Dr. Kevin DeGroot, Madison No Fear Dentistry
IB’s Professional of the Week is the premier way to meet Dane County’s professionals. This week features Dr. Kevin DeGroot, dentist, Madison No Fear Dentistry.
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What are the most challenging and rewarding aspects of your job and why?
Honestly, the most challenging and yet rewarding aspect of my job is the diversity of procedures I perform. As a general dentist you are asked to not only diagnose, but also provide treatment for a broad spectrum of conditions. The procedures I provide include fillings, crowns, cosmetic veneers, root canals, and implants. To be able to perform these procedures at a high level of quality requires countless hours of continuing education and research. I do believe, however, that this diversity provides me the most satisfaction at work because each day is diverse, challenging, and mentally stimulating.
Who do you look up to or admire in business and why?
I read a book recently by the name of Small Giants by Bo Burlingham. In his book, the author identifies a handful of unique businesses that stand out in quality and he tries to outline why these businesses are so successful and beloved by their employees. There were a few standouts in the book including Danny Melker from the Union Square Hospitality group in New York City and Fred Maytag of Anchor Brewing in San Francisco. The characteristic I admired most about both of these business leaders was their personal commitment to quality and a commitment to stay connected locally. The driving force behind the work that I do everyday is quality. I am not always the fastest dentist, but I can live with that as long as I know that what I am doing for my patients is of the highest possible quality every time. I admire these people because, by the author’s description, they have become successful largely because of their personal commitment to quality without exception. The other aspect that I admire is their commitment to the community around them. Each of them went out of their way to stay local rather than become corporate or chase more money. I think this is an admirable trait.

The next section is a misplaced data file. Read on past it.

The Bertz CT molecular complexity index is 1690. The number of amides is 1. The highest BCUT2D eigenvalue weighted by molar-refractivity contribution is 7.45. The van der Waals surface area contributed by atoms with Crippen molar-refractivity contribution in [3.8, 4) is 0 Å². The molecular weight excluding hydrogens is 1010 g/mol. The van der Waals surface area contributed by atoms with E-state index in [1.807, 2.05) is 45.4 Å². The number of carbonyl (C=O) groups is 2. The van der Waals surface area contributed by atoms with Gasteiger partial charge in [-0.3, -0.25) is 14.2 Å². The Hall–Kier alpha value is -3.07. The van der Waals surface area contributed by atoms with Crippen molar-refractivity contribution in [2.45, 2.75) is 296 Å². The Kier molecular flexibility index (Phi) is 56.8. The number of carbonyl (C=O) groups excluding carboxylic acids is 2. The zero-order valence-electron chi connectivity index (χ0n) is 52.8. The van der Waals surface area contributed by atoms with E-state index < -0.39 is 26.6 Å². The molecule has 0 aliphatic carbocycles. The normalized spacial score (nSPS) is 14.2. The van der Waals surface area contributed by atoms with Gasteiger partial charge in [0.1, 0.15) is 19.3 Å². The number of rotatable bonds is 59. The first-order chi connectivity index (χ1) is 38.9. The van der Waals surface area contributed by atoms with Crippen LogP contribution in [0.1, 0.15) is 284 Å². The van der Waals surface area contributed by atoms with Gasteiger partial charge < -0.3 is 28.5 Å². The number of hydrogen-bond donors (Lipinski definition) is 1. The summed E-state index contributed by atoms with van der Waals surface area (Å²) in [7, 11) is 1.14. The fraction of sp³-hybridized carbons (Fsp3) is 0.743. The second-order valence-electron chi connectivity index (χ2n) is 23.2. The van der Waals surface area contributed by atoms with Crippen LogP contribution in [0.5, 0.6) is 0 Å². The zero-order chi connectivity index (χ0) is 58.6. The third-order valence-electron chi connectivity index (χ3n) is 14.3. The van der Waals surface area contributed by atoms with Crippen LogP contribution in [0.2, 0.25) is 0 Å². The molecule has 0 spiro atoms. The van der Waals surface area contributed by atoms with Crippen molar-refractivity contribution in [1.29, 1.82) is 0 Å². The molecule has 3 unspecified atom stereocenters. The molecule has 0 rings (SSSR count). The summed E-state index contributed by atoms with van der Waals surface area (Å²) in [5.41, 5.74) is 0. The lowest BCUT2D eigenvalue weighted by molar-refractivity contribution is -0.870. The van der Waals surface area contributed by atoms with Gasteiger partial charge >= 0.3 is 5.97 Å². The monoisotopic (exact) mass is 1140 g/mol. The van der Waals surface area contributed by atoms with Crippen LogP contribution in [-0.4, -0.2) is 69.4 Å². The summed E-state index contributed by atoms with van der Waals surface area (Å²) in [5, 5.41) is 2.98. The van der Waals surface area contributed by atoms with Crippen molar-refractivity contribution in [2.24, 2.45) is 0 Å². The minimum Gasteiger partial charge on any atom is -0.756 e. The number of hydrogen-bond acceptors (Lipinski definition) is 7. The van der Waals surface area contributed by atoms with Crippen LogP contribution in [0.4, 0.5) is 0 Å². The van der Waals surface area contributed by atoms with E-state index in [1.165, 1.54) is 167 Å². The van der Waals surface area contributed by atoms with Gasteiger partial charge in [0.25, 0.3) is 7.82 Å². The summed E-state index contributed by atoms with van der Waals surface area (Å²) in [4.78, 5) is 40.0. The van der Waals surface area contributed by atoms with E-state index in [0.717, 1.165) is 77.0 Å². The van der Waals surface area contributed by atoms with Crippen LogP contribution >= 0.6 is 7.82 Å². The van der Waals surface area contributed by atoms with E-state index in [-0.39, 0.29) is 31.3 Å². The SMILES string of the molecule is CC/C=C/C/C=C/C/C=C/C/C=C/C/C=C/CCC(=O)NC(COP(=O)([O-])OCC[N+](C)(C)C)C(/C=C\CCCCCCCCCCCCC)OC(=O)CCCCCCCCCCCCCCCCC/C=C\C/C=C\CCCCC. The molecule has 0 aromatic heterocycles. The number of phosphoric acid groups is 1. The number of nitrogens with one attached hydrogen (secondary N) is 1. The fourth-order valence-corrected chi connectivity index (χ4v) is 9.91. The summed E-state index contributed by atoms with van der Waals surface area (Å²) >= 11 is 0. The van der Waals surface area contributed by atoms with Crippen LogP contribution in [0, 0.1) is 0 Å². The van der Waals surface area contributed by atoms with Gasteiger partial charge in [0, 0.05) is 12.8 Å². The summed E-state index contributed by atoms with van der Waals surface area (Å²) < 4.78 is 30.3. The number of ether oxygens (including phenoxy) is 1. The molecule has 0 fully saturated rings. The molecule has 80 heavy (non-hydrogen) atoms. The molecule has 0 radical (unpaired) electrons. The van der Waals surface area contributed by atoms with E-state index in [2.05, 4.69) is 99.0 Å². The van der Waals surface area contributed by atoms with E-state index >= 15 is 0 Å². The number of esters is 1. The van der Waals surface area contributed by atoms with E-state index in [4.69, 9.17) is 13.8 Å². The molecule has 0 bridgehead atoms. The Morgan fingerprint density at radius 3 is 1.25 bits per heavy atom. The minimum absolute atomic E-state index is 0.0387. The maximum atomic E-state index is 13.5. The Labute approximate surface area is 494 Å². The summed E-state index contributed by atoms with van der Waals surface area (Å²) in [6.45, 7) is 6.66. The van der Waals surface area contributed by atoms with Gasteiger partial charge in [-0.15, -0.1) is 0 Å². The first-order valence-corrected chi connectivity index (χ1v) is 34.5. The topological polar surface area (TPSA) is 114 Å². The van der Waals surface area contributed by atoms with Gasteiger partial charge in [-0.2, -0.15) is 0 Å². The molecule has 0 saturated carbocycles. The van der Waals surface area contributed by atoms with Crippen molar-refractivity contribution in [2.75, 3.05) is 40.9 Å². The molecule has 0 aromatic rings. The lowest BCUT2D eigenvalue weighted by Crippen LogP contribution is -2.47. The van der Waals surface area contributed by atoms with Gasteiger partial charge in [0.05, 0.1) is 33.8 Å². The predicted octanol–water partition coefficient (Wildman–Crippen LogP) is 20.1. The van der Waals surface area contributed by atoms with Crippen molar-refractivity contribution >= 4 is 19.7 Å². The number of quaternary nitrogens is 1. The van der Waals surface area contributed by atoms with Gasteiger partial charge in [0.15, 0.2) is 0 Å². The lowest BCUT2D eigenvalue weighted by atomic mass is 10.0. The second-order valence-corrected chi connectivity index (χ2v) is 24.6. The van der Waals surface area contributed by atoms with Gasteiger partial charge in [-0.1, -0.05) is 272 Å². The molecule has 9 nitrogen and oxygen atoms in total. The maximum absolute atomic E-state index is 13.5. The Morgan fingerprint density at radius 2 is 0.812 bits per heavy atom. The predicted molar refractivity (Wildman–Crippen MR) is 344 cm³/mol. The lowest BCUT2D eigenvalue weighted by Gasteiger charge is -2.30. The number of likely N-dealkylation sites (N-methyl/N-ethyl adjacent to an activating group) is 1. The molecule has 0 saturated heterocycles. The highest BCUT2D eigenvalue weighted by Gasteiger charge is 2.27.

What has been the high point of your career so far?
Thus far in my career, the high point has not been a single moment in time. Rather, it has been the summation of many moments over the past couple of years when I have come to the end of both long and short treatment plans for my long-time patients. There is nothing quite like the feeling when you have someone finish their treatment and break down in tears over their new smile or tell you that you have changed their view of dentists due to their great experiences while working with you. These are the moments when I know that my hard work has been worthwhile. This is why I choose to be a dentist and continue to do what I do.
Thinking back on your career, what advice would you give your 21-year-old self?
If I am being honest, I would have asked the 21-year-old me what the hell I was doing! When I was 21 I was caught up with Marquette University basketball, going to parties with friends, and pulling all-nighters to cram for organic chemistry. What I was lacking was perspective and humility. I would have urged the young me to travel abroad or do a study-abroad program to gain some worldly perspective. I would have told the young me to study before the night before the big exam and focus more on the practical knowledge. Don’t worry if you did not set the curve on the exam or got a question wrong. I would have told myself to get up earlier to enjoy the sunrise and go to bed earlier because nothing good happens after 11 p.m. Sadly, we cannot go back in time and gift ourselves the lessons that only time and life impart on us. What this question is really asking is what I have learned over the past decade. The answer would be perspective, but there is still more learning to do.